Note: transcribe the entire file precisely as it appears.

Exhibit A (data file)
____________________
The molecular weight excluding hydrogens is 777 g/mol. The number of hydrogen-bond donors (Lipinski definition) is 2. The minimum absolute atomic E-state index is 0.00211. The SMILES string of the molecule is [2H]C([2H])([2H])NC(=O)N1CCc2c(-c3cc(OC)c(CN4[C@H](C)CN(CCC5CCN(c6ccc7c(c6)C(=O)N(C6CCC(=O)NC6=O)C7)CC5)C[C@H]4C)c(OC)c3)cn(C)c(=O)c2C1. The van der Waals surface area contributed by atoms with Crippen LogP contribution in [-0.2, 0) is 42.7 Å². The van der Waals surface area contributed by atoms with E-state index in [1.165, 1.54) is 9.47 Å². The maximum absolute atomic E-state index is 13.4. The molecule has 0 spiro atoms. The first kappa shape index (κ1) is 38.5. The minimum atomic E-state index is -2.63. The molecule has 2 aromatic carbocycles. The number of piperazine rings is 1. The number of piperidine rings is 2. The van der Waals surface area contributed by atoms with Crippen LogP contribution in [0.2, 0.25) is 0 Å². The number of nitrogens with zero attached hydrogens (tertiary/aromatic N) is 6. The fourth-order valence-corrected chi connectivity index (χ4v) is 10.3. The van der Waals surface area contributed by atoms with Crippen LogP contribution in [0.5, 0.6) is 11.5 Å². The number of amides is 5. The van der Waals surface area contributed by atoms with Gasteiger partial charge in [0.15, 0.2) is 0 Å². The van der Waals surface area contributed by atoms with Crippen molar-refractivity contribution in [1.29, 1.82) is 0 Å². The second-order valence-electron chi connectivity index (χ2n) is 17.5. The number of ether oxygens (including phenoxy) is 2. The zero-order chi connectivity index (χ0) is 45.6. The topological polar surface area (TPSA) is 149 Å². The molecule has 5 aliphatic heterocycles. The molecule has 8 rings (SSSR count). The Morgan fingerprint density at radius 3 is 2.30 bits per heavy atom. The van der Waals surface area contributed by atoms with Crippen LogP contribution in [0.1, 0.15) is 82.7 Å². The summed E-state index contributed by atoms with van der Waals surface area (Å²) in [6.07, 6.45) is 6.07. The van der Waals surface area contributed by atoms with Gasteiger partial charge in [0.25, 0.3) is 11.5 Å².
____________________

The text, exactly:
The molecular weight excluding hydrogens is 777 g/mol. The number of hydrogen-bond donors (Lipinski definition) is 2. The minimum absolute atomic E-state index is 0.00211. The SMILES string of the molecule is [2H]C([2H])([2H])NC(=O)N1CCc2c(-c3cc(OC)c(CN4[C@H](C)CN(CCC5CCN(c6ccc7c(c6)C(=O)N(C6CCC(=O)NC6=O)C7)CC5)C[C@H]4C)c(OC)c3)cn(C)c(=O)c2C1. The van der Waals surface area contributed by atoms with Crippen LogP contribution in [-0.2, 0) is 42.7 Å². The van der Waals surface area contributed by atoms with E-state index in [1.165, 1.54) is 9.47 Å². The maximum absolute atomic E-state index is 13.4. The molecule has 0 spiro atoms. The first kappa shape index (κ1) is 38.5. The minimum atomic E-state index is -2.63. The molecule has 2 aromatic carbocycles. The number of piperazine rings is 1. The number of piperidine rings is 2. The van der Waals surface area contributed by atoms with Crippen LogP contribution in [0.2, 0.25) is 0 Å². The number of nitrogens with zero attached hydrogens (tertiary/aromatic N) is 6. The fourth-order valence-corrected chi connectivity index (χ4v) is 10.3. The van der Waals surface area contributed by atoms with Crippen LogP contribution in [0.5, 0.6) is 11.5 Å². The number of amides is 5. The van der Waals surface area contributed by atoms with Gasteiger partial charge in [0.15, 0.2) is 0 Å². The van der Waals surface area contributed by atoms with Crippen molar-refractivity contribution in [1.29, 1.82) is 0 Å². The second-order valence-electron chi connectivity index (χ2n) is 17.5. The number of ether oxygens (including phenoxy) is 2. The zero-order chi connectivity index (χ0) is 45.6. The topological polar surface area (TPSA) is 149 Å². The molecule has 5 aliphatic heterocycles. The molecule has 8 rings (SSSR count). The Morgan fingerprint density at radius 3 is 2.30 bits per heavy atom. The van der Waals surface area contributed by atoms with Crippen LogP contribution in [0.1, 0.15) is 82.7 Å². The summed E-state index contributed by atoms with van der Waals surface area (Å²) in [6.07, 6.45) is 6.07. The van der Waals surface area contributed by atoms with Gasteiger partial charge in [0.25, 0.3) is 11.5 Å².